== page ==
It does seem, however, that his co-pilot might have been prone to distractions. An Australian woman recently came forward to claim that 27-year-old Fariq Abdul Hamid invited her and a friend to sit in the cockpit during their entire flight in 2011, while smoking and flirting with the young women. Still, the woman, Jonti Roos, says she felt the pilots seemed competent at their duties.
The flight's co-pilot may have been prone to distractions
Besides, new evidence may be pointing a different direction: to suicide or hijacking. Though civil air traffic systems lost the plane 40 minutes after takeoff, Malaysian military authorities told Reuters and the local Berita Harian newspaper that they spotted the aircraft far west of its intended route — in the Strait of Malacca, west of Malaysia itself. If true, that means that the plane would have actually had to cross the peninsula, leaving its transponder off to avoid detection by air traffic control, and fly at least 350 miles after its original disappearance without a major mechanical failure. That suggests that a pilot was in control of the aircraft and had plenty of time to radio home about a change of route.
On rare occasion, aircraft can also stray far off course when the pilots are incapacitated by hypoxia, a lack of oxygen that occurs when the cabin isn’t properly pressurized at altitude. This is the fate that befell Helios Airways Flight 522, a Cypriot 737 that circled Athens on autopilot after the captain and first officer failed to correctly set the pressurization system. An unpressurized cabin also led to the death of noted golfer Payne Stewart after the Learjet he was on ran out of fuel and crashed in a field in 1999, having traveled some 1,500 miles off its intended flight path.
But strangely, Malaysia is now denying ever seeing the plane over the Strait of Malacca. Air Force chief Rodzali Daud denies making such a statement to the local paper, and a spokesman for the country’s prime minister relayed that senior military officials had no evidence that the plane ever recrossed the peninsula.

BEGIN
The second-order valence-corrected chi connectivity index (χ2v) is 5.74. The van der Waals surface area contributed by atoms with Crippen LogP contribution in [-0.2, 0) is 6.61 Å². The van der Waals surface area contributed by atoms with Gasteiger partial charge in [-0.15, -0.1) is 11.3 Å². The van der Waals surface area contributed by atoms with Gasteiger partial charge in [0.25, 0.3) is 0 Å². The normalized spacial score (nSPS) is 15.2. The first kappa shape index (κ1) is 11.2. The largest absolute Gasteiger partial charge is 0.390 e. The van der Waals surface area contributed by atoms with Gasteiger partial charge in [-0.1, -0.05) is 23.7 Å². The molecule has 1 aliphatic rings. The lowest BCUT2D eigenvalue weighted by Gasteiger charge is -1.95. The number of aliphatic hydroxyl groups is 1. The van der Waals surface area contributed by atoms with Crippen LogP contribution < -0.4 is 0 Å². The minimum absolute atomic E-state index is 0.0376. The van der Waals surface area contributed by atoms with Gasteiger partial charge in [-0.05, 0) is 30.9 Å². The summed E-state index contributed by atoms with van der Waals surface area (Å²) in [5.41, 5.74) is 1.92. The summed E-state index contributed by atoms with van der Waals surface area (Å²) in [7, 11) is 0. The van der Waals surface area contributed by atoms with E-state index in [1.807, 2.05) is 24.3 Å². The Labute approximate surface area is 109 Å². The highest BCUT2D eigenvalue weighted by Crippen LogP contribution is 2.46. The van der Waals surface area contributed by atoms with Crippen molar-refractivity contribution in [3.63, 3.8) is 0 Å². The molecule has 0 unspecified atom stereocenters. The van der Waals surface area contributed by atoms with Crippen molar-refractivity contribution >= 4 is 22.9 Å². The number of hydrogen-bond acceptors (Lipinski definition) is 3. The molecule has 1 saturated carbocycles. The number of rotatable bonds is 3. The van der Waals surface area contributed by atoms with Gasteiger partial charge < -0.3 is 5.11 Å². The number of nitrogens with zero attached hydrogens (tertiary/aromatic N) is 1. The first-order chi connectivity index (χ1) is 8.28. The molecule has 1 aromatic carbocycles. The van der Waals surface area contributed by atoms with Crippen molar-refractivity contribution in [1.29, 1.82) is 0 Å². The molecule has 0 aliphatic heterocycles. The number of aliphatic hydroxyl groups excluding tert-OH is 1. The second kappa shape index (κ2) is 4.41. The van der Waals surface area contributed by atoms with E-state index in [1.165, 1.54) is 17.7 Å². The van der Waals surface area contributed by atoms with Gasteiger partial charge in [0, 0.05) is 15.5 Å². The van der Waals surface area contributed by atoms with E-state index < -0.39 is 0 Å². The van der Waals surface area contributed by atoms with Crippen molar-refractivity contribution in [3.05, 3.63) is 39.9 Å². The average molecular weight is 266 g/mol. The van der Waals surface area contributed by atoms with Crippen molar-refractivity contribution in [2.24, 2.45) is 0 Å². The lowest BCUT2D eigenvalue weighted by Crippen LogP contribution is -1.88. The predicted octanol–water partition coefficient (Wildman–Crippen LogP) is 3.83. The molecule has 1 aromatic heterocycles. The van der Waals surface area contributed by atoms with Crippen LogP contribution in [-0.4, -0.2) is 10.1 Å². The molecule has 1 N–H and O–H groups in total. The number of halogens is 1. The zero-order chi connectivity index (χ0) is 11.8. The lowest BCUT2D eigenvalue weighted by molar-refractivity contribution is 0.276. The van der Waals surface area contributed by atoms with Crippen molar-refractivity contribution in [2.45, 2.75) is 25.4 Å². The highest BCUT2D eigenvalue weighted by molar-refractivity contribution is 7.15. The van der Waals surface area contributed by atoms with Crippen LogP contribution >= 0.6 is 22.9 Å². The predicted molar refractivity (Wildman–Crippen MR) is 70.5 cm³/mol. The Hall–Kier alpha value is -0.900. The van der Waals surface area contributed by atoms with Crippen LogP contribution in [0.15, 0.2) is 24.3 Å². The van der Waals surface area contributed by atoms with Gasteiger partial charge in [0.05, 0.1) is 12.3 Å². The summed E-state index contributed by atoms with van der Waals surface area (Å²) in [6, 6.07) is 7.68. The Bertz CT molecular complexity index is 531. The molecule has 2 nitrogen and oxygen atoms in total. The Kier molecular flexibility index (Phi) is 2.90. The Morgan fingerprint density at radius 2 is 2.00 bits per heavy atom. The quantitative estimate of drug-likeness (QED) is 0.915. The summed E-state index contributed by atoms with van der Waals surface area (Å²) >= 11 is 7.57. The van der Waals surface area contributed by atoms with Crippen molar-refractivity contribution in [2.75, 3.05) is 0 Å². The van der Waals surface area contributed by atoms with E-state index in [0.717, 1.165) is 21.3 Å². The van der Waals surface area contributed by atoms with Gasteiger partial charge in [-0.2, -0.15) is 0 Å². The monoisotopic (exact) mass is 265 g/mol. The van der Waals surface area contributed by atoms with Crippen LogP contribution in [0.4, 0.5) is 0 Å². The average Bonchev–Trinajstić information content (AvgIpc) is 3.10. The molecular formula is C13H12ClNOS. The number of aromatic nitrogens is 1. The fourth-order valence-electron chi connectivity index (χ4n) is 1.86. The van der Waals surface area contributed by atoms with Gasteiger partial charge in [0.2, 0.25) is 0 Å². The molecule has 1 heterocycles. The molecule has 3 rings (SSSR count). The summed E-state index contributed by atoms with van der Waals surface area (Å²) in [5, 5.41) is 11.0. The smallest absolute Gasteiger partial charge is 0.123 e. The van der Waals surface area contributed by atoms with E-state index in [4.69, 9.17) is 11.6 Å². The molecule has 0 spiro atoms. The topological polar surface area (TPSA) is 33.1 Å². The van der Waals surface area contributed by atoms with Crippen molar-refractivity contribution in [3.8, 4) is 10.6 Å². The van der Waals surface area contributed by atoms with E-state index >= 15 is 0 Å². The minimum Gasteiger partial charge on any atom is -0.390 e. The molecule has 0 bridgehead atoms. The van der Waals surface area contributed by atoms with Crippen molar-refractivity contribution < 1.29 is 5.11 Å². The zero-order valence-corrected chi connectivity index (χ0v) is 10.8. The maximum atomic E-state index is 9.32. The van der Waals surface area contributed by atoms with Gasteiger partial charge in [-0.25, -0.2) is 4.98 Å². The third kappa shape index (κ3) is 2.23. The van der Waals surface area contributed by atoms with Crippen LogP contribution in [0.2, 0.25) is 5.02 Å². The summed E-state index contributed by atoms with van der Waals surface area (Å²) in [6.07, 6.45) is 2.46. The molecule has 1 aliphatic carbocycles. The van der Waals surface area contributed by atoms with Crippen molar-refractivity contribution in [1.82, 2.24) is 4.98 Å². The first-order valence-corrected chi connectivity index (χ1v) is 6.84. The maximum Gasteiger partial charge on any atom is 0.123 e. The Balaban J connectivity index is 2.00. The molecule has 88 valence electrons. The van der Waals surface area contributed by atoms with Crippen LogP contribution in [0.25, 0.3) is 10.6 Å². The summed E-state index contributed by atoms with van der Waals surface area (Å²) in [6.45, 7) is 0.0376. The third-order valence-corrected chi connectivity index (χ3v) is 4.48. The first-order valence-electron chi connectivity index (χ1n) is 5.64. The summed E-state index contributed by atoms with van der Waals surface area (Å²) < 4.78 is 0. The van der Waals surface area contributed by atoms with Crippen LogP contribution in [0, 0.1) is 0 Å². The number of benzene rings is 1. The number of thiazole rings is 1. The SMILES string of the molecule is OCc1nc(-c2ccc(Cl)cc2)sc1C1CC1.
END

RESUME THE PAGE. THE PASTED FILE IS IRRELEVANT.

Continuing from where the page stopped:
Actions may speak louder than words, though, as the search operation had already expanded to the out-of-the-way Strait of Malacca without any such explanation, and it seems authorities are actively investigating those possibilities. In a recent press conference, Malaysia’s inspector general said investigators would specifically look into whether this could be hijacking or sabotage, or whether there were personal or psychological problems among the crew or passengers that could have led to a suicide attempt.
For now, we simply don’t know the truth of what happened on board Malaysian Airlines Flight 370. Authorities say that until the investigation is complete, they aren’t ruling out any possibilities.
Update 3/13: The Wall Street Journal has sources claiming that Flight 370 flew for a total of five hours based upon data automatically sent from the 777's satellite-communication link.
While Malaysia's acting transport minister has reportedly stated that such claims are inaccurate, ABC News reports that the Pentagon too believes that the plane may have flown for an additional four or five hours after disappearing. Officials are reportedly now say that there is an "indication" that the plane crashed in the Indian Ocean, and a ship is being sent to investigate — though it won't arrive until Friday.
Malaysia's defense minister also said that Chinese satellite imagery, previously noted above, did not show debris from the aircraft. Authorities had been investigating three large objects in the imagery, which some suspected may have been parts of the wreckage. "We have contacted the Chinese Embassy who notified us this afternoon the images were released by mistake and did not show any debris from MH370," ABC News reports the defense minister saying.